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Tens of thousands expected at 150th Gettysburg Battle Re-enactment

Richard D. L. Fulton

(12/19) The Battle of Gettysburg, fought between the forces of Union President Abraham Lincoln and those of the Confederate States of America from July 1 through July 3, 1863, was one of the bloodiest stalemates ever fought by American troops.

For three days, more than 150,000 combatants hammered away at each other in and around the then almost-unheard of village Gettysburg in rural Adams County, Pennsylvania, ultimately leaving behind a trail of destruction that included nearly 35,000 casualties almost equally divided among the two sides.

By day three of the engagement, neither side could make any headway against the other, leading Confederate General Robert E. Lee to attempt one last effort on July 3, an ill-fated thrust of 15,000 men (and women) at the Union lines that came to be known as Pickettís Charge.

When the smoke had cleared and the Southern forces began to fall back to Virginia, it took days to count the dead, the bodies of more than 1,000 of which have never been found, and months to burn the horses left behind on the so-called "fields of glory." The debris of battle remains beneath the soil of Gettysburg and the surrounding areas to this day.

In July, this year, thousands of Civil War reenactors will converge on the Gettysburg area for what will likely be an unparalleled reenactment of the Battle of Gettysburg in recognition of its 150th anniversary, and itís entirely possible that the numbers of soldiers will set a new record for the size of a historical reenactment in the United States.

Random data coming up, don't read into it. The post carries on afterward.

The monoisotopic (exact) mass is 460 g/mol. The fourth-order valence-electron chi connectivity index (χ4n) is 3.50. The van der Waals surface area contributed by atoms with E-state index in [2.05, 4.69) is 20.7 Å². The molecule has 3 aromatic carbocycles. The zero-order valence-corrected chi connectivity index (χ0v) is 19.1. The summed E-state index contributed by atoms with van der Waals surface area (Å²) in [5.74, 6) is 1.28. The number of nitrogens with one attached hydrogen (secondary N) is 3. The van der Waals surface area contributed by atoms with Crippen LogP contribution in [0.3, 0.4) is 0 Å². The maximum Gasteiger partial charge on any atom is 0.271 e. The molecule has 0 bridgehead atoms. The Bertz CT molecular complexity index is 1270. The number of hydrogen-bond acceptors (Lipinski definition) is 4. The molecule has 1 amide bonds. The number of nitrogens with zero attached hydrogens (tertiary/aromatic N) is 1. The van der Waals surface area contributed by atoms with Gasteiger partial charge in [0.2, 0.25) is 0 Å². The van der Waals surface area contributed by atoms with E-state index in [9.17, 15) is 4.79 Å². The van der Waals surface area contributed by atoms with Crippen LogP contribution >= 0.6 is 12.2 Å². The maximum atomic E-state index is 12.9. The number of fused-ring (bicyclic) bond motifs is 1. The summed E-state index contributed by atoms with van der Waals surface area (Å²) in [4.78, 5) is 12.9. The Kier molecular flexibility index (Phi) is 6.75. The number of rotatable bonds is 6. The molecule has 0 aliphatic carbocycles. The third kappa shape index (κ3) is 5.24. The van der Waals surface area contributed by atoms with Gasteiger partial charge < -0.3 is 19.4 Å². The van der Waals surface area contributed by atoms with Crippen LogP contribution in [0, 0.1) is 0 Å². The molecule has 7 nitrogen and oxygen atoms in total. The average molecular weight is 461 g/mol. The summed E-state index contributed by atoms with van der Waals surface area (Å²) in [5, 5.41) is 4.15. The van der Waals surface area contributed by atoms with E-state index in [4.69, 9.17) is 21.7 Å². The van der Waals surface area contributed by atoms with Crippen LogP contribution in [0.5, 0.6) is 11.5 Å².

Adams County Commissioner Randy Phiel has acted as the operations and incident commander for the Gettysburg Anniversary Committee for the past 18 years.

Phiel told the News-Journal that between 8,000 and 15,000 reenactors were expected at this yearís landmark event, "plus several hundreds of horses and over 100 cannons already registered to participate."

From 50,000 to 75,000 spectators are expected to attend the event over the course of its four days.

Phiel stated that rooms in the area were "booked within 20 minutes" of the eventís announced dates and plans, "but are still available within 30 minutes (from town, such as in Hanover, Westminster, Carlisle, York, Chambersburg, or Frederick."

The Gettysburg Anniversary Committee is planning a four-day event this year, from July 4 through July 7, to be held on approximately 1,000 acres at the Redding and Entwistle family properties along Table Rock Road.

Reenactors and spectators are expected from around the world. Gernot Duda, a Confederate cavalry reennactor in GroBostheim, Bavaria, told the News-Journal, he is booking his flight this month to attend. "To participate in the 150th Gettysburg reenactment was a big dream of mine, and it's also a good opportunity to meet some members of our US sister companies of the 1st North Carolina Cavalry."

The event will consist of a myriad of battle reenactments and period medical, home front and music demonstrations and presentations, as well as food and merchandise vendors. The event will hold two battle reenactments a day, except on Saturday when there will be three.

A special medal will also be presented during the event honoring reenactors who were present at the historic 100th anniversary of the battle in 1963. "During the 150th Gettysburg National Reenactment you (100th anniversary reenactors) will be recognized with a special pin, a proclamation from the state Senate of Pennsylvania and will be honored at the Pickettís Charge wall with a 100-gun salute," the committee stated.

For additional information, visit the Gettysburg Anniversary Committee website at gettysburgreenactment.com.

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